Pegi Young, former wife of Neil Young for 36 years, dies of cancer

Pegi Young, the American singer-songwriter and ex-wife of Neil Young has passed away at 66 years old.

The musician died on New Year’s Day after a yearlong battle with cancer, according to a statement posted on Pegi’s Facebook page. She was “surrounded by her friends and family in her native California” when she passed.

“We request that the families’ privacy be respected at this time,” the statement continued.

https://www.instagram.com/p/BsJwMDFBDOz/

With great sadness, we confirm that on January 1st, after a yearlong battle with cancer, Pegi Young – mother, grandmother, sister, auntie, musician, activist and co-founder of the Bridge School – passed away surrounded by her friends and family in her native California. We request that the families' privacy be respected at this time.

A post shared by Pegi Young (@pegiyoung) on

Pegi is survived by her children with Neil — son Ben, and daughter Amber — as well as her ex-stepson Zeke and two grandchildren.

Her music career started in 1983 as a member of The Pinkettes, the backing vocalists for her then-husband Neil’s Rock-a-Billy Shocking Pinks tour. She continued to sing backup for her husband, including a performance at the Academy Awards in 1994, until 2007, when she released her self-titled debut album.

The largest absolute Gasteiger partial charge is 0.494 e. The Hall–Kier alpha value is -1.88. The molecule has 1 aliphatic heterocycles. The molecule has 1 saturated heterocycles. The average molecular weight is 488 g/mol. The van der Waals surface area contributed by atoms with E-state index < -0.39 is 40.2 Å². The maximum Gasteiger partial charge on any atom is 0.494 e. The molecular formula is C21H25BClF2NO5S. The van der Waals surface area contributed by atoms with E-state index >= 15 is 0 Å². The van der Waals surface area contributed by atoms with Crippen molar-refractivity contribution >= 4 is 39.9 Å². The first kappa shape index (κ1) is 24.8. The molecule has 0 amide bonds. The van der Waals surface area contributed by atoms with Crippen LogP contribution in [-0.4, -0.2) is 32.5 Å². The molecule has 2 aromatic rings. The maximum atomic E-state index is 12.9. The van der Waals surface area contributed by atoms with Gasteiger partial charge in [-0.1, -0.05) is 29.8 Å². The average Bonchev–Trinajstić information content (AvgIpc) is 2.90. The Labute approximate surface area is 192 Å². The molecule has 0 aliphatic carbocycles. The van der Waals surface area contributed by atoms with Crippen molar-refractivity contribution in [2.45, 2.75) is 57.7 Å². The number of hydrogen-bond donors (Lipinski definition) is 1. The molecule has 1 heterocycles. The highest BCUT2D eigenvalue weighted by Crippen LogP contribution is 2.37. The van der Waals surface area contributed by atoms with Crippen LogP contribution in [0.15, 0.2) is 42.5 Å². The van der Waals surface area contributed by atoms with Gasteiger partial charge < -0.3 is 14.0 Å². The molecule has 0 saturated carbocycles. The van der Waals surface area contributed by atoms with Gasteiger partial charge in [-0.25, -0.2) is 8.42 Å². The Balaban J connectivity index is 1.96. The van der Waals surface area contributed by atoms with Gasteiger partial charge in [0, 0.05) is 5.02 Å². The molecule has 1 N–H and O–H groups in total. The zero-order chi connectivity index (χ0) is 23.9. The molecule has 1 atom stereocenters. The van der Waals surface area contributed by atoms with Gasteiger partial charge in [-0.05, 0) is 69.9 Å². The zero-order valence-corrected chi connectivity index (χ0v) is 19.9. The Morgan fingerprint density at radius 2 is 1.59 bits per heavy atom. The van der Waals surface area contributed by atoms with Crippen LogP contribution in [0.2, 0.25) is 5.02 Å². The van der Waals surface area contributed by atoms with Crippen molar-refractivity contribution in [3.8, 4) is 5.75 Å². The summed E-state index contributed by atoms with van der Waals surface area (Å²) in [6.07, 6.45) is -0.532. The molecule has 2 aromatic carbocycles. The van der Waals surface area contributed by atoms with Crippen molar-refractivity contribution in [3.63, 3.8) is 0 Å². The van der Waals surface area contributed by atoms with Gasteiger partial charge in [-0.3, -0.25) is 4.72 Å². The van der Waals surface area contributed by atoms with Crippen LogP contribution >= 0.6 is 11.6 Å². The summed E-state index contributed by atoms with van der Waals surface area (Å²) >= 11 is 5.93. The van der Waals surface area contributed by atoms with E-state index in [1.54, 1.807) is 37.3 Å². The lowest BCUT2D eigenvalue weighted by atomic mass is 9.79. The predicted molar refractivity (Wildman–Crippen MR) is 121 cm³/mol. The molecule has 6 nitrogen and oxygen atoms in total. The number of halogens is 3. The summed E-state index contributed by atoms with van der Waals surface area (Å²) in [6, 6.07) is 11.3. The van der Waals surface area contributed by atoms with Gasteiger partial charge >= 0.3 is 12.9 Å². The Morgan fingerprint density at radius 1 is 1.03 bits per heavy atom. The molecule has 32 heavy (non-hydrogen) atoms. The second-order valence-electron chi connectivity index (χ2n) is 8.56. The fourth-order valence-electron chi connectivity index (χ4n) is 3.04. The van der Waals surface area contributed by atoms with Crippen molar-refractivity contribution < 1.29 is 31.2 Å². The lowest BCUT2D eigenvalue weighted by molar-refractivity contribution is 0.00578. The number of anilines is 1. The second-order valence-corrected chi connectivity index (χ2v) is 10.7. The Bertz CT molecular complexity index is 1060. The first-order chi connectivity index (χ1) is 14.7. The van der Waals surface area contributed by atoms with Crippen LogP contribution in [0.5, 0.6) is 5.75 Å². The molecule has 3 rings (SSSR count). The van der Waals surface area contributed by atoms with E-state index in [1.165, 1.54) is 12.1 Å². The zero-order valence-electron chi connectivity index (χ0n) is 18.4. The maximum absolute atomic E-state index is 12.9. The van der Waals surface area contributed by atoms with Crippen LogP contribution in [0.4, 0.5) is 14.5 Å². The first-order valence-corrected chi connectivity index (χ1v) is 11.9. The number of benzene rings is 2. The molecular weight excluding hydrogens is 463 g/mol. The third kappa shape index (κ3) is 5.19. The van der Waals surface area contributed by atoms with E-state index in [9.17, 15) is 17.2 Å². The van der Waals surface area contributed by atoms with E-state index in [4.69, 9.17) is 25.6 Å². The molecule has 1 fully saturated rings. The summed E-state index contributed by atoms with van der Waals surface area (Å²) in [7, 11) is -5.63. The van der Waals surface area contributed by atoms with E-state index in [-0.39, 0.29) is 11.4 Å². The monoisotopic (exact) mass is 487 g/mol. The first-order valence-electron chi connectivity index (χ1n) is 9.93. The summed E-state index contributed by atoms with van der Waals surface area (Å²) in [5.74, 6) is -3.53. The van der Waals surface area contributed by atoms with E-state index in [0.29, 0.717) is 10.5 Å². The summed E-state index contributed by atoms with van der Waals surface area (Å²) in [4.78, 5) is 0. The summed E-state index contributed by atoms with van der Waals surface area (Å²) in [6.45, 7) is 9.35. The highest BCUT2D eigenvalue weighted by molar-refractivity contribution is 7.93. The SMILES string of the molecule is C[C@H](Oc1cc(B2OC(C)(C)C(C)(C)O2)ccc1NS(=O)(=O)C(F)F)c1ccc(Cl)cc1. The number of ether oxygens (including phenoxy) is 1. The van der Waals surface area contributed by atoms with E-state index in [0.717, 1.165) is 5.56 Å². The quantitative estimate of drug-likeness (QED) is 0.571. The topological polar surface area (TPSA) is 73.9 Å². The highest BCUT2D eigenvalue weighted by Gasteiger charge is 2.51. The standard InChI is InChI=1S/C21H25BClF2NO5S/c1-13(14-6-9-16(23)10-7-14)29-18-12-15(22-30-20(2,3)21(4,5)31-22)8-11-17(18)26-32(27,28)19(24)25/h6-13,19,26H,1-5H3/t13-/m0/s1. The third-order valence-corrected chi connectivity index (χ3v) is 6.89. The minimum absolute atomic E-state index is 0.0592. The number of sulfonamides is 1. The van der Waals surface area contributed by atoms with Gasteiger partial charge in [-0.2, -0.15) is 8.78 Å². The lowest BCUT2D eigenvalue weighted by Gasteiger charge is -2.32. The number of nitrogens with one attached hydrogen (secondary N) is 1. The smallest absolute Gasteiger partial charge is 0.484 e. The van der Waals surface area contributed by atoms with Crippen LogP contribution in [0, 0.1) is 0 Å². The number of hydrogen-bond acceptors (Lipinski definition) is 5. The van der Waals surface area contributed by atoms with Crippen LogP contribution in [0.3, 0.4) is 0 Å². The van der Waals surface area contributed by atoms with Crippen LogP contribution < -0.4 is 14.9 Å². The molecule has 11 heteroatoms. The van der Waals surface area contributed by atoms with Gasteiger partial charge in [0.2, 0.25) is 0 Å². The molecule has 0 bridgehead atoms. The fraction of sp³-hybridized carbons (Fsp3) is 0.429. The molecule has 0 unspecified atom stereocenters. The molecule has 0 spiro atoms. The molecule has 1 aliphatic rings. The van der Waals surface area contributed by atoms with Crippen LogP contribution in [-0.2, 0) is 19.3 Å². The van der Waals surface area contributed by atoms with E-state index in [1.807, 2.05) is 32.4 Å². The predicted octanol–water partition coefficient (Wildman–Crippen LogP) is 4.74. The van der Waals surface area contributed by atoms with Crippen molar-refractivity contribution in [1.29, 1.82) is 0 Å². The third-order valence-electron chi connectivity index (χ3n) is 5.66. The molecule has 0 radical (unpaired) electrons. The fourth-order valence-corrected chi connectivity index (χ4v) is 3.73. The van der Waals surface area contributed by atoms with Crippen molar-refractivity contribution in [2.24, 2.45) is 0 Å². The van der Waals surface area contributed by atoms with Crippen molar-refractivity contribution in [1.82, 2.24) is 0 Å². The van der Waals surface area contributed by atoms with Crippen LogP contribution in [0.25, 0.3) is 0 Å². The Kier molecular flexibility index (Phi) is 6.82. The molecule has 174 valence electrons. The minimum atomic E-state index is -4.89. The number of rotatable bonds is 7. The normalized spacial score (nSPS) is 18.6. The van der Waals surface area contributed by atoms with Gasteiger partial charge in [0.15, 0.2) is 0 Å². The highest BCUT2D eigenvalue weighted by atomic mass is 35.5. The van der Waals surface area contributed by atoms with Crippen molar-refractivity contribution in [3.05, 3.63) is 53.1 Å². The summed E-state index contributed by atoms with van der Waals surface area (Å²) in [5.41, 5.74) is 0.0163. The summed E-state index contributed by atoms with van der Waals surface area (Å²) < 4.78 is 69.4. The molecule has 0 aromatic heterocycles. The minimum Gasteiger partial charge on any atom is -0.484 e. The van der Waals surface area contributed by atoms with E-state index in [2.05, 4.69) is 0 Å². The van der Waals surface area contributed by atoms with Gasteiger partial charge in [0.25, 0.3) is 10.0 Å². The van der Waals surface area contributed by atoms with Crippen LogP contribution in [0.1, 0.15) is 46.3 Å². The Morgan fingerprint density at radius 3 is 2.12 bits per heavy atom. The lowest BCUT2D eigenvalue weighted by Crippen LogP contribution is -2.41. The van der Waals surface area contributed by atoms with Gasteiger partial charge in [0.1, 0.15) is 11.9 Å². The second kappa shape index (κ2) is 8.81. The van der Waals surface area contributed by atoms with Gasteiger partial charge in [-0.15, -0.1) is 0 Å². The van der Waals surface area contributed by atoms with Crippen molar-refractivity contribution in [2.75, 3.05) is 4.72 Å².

Pegi went on to release four more albums, including 2017’s Raw, which was recorded following her divorce from Neil in 2014 after 36-years of marriage. She also toured and performed with her band The Survivors.

However, the majority of her time was spent focused on the Bridge School, an educational program she founded with Neil in 1986, aimed at helping children with severe physical and speech impairments.

“It’s grown way behind my expectations,” Pegi said in 2017 (via Billboard). ”I really didn’t know what to expect, but the global impact that we’re having… We’ve had people that come from different countries around the world and they come and mentor at the Bridge School for a year and get different opportunities for ongoing professional development and then go back to their countries and begin to affect change there.”

Source: Read Full Article